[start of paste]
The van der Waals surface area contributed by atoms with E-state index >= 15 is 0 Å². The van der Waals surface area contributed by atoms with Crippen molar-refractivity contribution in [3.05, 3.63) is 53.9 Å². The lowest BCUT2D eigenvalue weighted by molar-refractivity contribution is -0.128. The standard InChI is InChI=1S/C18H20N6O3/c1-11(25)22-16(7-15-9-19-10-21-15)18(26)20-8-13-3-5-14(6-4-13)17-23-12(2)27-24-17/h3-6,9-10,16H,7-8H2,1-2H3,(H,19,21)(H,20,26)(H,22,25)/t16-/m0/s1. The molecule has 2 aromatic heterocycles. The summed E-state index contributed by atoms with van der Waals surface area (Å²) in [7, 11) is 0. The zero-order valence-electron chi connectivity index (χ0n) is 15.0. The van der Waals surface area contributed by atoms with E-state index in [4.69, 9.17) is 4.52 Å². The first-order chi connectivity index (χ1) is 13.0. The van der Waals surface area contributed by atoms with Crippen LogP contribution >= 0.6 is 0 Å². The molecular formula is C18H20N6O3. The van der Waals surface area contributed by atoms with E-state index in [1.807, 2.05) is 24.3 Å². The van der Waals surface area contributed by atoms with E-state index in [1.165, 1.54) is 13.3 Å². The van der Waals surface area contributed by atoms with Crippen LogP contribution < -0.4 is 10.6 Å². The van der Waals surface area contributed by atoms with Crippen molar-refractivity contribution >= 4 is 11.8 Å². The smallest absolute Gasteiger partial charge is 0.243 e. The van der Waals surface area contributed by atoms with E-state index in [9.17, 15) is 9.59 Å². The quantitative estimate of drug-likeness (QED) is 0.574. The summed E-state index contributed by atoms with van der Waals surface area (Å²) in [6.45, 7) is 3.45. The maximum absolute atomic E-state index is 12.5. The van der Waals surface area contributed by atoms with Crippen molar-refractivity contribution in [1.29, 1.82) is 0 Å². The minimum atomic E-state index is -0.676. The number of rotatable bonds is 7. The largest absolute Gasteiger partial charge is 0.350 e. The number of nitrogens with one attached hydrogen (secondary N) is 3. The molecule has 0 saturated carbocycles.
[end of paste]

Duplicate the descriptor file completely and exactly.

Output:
The van der Waals surface area contributed by atoms with E-state index >= 15 is 0 Å². The van der Waals surface area contributed by atoms with Crippen molar-refractivity contribution in [3.05, 3.63) is 53.9 Å². The lowest BCUT2D eigenvalue weighted by molar-refractivity contribution is -0.128. The standard InChI is InChI=1S/C18H20N6O3/c1-11(25)22-16(7-15-9-19-10-21-15)18(26)20-8-13-3-5-14(6-4-13)17-23-12(2)27-24-17/h3-6,9-10,16H,7-8H2,1-2H3,(H,19,21)(H,20,26)(H,22,25)/t16-/m0/s1. The molecule has 2 aromatic heterocycles. The summed E-state index contributed by atoms with van der Waals surface area (Å²) in [7, 11) is 0. The zero-order valence-electron chi connectivity index (χ0n) is 15.0. The van der Waals surface area contributed by atoms with E-state index in [4.69, 9.17) is 4.52 Å². The first-order chi connectivity index (χ1) is 13.0. The van der Waals surface area contributed by atoms with Crippen LogP contribution >= 0.6 is 0 Å². The molecular formula is C18H20N6O3. The van der Waals surface area contributed by atoms with E-state index in [1.807, 2.05) is 24.3 Å². The van der Waals surface area contributed by atoms with E-state index in [1.165, 1.54) is 13.3 Å². The van der Waals surface area contributed by atoms with Crippen LogP contribution < -0.4 is 10.6 Å². The van der Waals surface area contributed by atoms with Crippen molar-refractivity contribution >= 4 is 11.8 Å². The smallest absolute Gasteiger partial charge is 0.243 e. The van der Waals surface area contributed by atoms with E-state index in [9.17, 15) is 9.59 Å². The quantitative estimate of drug-likeness (QED) is 0.574. The summed E-state index contributed by atoms with van der Waals surface area (Å²) in [6.45, 7) is 3.45. The maximum absolute atomic E-state index is 12.5. The van der Waals surface area contributed by atoms with Crippen molar-refractivity contribution in [1.29, 1.82) is 0 Å². The minimum atomic E-state index is -0.676. The number of rotatable bonds is 7. The largest absolute Gasteiger partial charge is 0.350 e. The number of nitrogens with one attached hydrogen (secondary N) is 3. The molecule has 0 saturated carbocycles.